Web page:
Aero Engine Research Project

Manufacture of a small demonstrator aero-engine entirely through additive manufacturing

The Aero Engine Project brings together Australia’s leading materials, design and additive manufacturing R&D capabilities, alongside industries across the materials and aero-space supply-chain, to manufacture a small aeroengine using entirely additive manufacturing technologies. It serves as an opportunity to demonstrate how fundamental science can be conducted in an integrated manner with industry and effectively transferred into manufacturing of a highly complex engineering system.

This project takes a complex aero engine, made up of 23 different components, and aims to demonstrate that by using additive manufacturing processes (ie 3D printing) it is possible to fabricate all the components. The project will identify which process and its processing conditions should be selected for each component, based on the design specifications. Not only is this production method economically beneficial to the manufacturer, there are also significant environmental benefits, allowing the creation of more light-weight products which require reduced energy to produce, and a significant reduction in material waste.

A 3D printed jet engine displayed on a stand.

3D Printed Jet Engine © Monash University, Centre for Additive Manufacturing

This project is strongly supported by end-users so that the outcome of the research will be meaningful and add significant value to commercial products whilst serving the purpose of being educational and demonstrating what the innovation can achieve. The outstanding research and technical capabilities from three research partner organisations (Monash, CSIRO, and Deakin, with end users MicroTurbo) span in-depth metallurgy knowledge, from atomic to meter scale characterisation (including synchrotron), process modelling and a variety of additive manufacturing technologies. The success of this project will position Australia at the forefront of this rapidly developing technology and make Australia one of the lead contenders in additive manufacturing in global market. These ‘waste-free” technologies will fast-track the sustainability of the country’s titanium mineral resource.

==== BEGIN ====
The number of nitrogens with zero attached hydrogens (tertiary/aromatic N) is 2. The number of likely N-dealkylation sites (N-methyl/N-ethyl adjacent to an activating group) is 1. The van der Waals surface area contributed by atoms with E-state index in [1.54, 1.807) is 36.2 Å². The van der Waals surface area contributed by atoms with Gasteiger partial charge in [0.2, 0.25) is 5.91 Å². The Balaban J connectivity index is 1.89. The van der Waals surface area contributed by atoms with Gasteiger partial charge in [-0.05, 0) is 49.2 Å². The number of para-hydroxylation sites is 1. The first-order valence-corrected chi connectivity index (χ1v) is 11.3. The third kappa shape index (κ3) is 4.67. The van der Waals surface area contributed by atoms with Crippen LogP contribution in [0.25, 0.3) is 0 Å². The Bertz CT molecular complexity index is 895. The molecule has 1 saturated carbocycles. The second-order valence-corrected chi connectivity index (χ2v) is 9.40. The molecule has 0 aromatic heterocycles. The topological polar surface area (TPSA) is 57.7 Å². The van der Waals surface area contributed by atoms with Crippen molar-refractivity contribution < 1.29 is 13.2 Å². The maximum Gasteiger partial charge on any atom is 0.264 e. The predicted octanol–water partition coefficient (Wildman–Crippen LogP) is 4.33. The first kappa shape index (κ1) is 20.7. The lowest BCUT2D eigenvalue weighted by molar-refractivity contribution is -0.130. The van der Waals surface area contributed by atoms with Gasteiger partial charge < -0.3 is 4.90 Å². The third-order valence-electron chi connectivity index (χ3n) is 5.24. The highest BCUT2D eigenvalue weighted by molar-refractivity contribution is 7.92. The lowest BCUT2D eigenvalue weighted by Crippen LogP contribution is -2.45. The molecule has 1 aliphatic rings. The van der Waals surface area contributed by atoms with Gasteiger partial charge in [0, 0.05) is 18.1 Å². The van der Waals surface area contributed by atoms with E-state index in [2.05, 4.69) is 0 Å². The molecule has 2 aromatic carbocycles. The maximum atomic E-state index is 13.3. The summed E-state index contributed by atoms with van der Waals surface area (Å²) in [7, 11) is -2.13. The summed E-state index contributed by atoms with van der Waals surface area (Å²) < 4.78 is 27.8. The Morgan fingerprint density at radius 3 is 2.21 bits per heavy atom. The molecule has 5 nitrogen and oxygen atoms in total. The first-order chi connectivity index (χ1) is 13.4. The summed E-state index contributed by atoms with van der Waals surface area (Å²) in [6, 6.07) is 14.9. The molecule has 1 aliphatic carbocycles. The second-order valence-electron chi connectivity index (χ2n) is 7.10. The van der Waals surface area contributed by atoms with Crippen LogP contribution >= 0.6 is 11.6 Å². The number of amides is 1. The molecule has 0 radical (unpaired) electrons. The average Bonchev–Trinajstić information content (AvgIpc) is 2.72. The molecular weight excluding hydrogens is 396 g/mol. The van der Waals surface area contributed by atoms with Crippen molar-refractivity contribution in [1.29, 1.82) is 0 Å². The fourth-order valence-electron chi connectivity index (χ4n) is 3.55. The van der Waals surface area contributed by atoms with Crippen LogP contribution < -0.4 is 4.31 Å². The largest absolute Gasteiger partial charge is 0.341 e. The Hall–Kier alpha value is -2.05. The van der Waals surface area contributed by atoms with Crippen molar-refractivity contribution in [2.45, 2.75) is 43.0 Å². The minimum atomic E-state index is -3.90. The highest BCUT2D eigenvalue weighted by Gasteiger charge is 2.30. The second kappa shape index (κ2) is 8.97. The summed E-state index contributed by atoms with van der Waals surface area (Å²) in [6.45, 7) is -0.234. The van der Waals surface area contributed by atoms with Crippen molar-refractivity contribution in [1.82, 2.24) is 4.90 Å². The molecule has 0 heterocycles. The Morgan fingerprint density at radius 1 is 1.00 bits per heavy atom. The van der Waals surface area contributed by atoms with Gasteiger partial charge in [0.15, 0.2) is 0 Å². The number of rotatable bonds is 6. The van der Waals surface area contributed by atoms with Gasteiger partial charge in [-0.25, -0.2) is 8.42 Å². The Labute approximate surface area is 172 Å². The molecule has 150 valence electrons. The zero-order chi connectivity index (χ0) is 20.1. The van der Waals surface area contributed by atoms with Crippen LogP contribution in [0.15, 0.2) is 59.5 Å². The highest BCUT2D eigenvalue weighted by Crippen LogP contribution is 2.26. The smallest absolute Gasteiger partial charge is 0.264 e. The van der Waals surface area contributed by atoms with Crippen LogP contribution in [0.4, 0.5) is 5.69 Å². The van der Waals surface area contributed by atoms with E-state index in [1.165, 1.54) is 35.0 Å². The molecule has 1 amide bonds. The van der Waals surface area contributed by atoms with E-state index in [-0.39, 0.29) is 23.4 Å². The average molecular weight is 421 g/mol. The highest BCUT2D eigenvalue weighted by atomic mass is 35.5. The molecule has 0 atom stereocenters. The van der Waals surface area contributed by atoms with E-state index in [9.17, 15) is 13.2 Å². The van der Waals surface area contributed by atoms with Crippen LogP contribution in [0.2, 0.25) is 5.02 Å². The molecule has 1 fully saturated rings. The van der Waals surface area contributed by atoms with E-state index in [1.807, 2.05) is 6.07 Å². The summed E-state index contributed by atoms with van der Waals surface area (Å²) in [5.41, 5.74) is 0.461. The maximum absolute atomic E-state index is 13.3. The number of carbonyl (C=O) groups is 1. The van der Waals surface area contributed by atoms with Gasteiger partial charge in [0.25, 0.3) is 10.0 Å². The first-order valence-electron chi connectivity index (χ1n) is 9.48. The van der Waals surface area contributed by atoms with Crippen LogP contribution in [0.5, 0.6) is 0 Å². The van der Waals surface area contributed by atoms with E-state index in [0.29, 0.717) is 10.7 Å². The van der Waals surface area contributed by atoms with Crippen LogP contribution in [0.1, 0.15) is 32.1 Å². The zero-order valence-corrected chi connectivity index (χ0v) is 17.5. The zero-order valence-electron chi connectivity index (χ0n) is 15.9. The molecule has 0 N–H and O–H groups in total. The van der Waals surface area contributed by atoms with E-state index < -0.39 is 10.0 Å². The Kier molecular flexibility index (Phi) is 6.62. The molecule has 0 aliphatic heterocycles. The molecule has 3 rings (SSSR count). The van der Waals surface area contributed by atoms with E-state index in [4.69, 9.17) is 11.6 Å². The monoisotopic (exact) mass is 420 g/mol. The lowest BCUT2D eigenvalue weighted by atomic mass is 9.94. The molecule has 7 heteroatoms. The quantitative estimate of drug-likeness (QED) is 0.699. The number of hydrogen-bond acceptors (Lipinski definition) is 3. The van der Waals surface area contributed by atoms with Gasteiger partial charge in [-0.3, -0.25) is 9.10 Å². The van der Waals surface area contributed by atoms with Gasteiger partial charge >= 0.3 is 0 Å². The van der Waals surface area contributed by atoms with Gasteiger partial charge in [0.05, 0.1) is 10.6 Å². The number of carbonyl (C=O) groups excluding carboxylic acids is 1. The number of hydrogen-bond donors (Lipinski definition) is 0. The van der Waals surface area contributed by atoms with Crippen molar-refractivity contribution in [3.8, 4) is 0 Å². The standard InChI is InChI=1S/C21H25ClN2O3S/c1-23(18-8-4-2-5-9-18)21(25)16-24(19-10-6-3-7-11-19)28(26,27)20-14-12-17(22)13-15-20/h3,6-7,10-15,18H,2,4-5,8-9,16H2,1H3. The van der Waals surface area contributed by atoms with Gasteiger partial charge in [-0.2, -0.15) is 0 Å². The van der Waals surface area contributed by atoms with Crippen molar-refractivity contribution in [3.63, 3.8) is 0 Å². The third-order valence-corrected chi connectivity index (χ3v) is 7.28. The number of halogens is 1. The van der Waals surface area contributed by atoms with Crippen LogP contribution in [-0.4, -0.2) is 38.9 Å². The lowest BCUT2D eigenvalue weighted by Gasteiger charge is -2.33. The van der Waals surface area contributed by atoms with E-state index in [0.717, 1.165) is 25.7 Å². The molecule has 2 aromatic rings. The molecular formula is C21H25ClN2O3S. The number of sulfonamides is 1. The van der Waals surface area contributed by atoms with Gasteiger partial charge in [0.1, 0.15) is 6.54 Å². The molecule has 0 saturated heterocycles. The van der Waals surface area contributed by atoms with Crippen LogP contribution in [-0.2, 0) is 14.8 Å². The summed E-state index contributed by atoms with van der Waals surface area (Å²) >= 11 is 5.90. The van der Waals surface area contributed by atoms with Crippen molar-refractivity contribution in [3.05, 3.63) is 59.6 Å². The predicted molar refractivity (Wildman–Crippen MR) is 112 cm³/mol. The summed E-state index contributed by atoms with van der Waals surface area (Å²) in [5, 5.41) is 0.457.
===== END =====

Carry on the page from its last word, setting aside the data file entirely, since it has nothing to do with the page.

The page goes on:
For further information please contact:

Prof Xinhua Wu, Monash University,

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